With this Rall Cinsault 2019 review I am still trying to #saveSAwine. Given all the problems faced by the South African wine industry over the past year, you should buy some of their delicious, high-quality wines to help drive exports and do your bit to #saveSAwine as well.
Rall Cinsault is made from old bush vines grown with no irrigation in iron-rich clay soils. Clay soils are normally not considered ideal for wine growing because they retain a lot of water and, we are told, vines ‘do not like wet feet’. In an unirrigated vineyard in the warm hills of Swartland this should not be a real problem.
Rall Cinsault is naturally fermented with indigenous yeasts and 50% whole clusters are used in the fermentation vats. Longtime readers will know that including stems in fermentation does not imbue the final wine with green flavours if the stems are ripe.
Rather, stems in a fermentation will make the final wine lighter in colour, lower in tannin and higher in acidity. Using them will also – especially if the stems are not fully lignified – very slightly dilute the final wine, resulting in a slight alcohol drop. Since this is of the order of 0.1-0.3% I wouldn’t worry about being cheated out of your booze! For the record the wine is 12.5%, that counts as ‘light’ in these enlightened times, but it is a perfectly reasonable level.
After fermentation the Rall Cinsault is transferred to large, old oak foudres. Old oak foudres are inert so add no flavour to the wine. The wine is allowed to settle in these for ten months then bottled with a minimal filtration.
To the Rall Cinsault 2019, Batman!
Rall Cinsault is blushingly light in colour.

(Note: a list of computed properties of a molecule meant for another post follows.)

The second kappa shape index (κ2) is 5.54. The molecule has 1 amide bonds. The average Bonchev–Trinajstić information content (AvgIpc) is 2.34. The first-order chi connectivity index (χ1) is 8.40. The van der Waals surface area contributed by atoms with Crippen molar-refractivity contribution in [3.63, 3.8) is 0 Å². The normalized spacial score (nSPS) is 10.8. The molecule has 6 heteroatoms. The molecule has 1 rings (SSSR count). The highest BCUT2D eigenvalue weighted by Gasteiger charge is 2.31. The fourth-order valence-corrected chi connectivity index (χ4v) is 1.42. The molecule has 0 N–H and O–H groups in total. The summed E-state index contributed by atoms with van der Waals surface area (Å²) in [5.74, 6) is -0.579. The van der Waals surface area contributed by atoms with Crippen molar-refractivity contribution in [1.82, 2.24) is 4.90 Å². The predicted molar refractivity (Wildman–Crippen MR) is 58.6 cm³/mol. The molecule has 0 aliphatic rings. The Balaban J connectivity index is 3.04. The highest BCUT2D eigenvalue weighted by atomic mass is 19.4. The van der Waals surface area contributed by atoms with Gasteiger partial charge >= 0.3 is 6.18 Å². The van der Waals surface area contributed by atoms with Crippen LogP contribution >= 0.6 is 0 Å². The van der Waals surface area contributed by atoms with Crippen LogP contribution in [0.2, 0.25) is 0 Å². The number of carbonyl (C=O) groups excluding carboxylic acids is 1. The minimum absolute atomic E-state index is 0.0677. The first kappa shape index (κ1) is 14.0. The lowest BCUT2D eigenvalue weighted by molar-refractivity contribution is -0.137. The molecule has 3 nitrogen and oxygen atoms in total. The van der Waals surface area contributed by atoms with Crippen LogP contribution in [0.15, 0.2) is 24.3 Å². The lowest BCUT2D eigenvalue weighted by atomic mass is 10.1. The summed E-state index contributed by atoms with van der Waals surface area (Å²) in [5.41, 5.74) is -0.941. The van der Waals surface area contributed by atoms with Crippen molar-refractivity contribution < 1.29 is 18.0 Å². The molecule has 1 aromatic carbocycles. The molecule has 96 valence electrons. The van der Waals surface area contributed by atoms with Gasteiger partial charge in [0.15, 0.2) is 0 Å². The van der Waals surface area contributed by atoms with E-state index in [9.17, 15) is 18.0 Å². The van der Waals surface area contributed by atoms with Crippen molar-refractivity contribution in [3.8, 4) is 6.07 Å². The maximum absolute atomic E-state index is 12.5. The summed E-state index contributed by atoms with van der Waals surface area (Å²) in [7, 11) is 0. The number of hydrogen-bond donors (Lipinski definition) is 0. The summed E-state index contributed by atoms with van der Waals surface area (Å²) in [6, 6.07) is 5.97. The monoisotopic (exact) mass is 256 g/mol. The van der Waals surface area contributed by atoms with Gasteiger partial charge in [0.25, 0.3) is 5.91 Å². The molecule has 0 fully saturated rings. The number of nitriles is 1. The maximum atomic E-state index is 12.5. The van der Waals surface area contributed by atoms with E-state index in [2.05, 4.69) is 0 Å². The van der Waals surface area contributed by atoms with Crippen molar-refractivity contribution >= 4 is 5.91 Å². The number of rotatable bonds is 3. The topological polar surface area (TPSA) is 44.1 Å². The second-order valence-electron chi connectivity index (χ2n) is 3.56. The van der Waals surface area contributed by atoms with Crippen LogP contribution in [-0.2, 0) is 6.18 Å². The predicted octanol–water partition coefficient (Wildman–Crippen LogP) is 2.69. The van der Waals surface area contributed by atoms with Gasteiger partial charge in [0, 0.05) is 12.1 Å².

The wine has lovely fruit on the nose. Fresh strawberries, red currants and raspberries. There is a hint of fruitcake spiciness too, which gives this Rall Cinsault 2019 slightly more dimension.
I say ‘slightly more dimension’, because that is pretty much all there is on the Rall Cinsault 2019 nose. There is no alcoholic warmth to it, no vanilla-y oak, only a suggestion of creamy earthy characters and that is it.
This relative simplicity is absolutely fine, I have no problems with it. Randall Grahm (of Boon Doon fame) describes Cinsault as ‘The Pinot of the Mediterranean’. Cinsault, like Pinot, is a fruity, high acid grape varietal.
Just as Pinot can be made in a profound, complex, structured style (think Grand Cru red Burgundy), so can Cinsault (eg. Ian Naudé Old Vines Series Cinsault); it can also be made in a light, quaffable form (eg. Bourgogne Rouge). It appears Rall Cinsault 2019 is made in the latter style.
There is absolutely nothing wrong with making light, quaffable wines (as long as they are good). We need drinks for every occasion. If one is going punting on the Isis one needs an idoneous drink. Rosé is obviously out – almost all of them (with the exception of Pinot-based rosé, which includes fizz) are repulsive. Pimm’s is out because gin makes me projectile vomit. Why not a light, quaffable Cinsault?
When I saw the Rall Cinsault had a moderate alcohol level and learned that it was fermented with 50% whole bunches, I vaticinated that it would be in the light, easy drinking style, so I chilled it a little before The Editor and I started drinking it. It seems to have been the sensible thing to have done.
The slightly chilled palate has light, but perfectly delineated fruit, good acid levels and a lick of tannin. It is all in perfect harmony and most appealing – fun, indeed. Only an agelast would not enjoy such a delight to drink.
There is not much in the way of complexity; it more hints a being involute rather than going on to follow those hints up. So what? It is a good, well-made, damned-enjoyable drink that will not break the bank.
Since it is the end of summer in South Africa I urge all my South African friends to go and buy Rall Cinsault, rather than some mephitic rosé, to drink whilst it is still warm.
Similarly, summer approaches in the Northern Hemisphere, and since the first quality of wine is that it is red, get some stocks of this in so you can drink affordable quality wine during our spell of several warm days.
Lovely wine for uncomplicated enjoyment – especially if you can tell, and demand, good from, and rather than, bad.
The only thing I can criticise this wine for is not being bottled with a screw cap – then your excess bottles could well be in drinking quality up to the following summer as well.
#saveSAwine with this flirty little minx at Handford.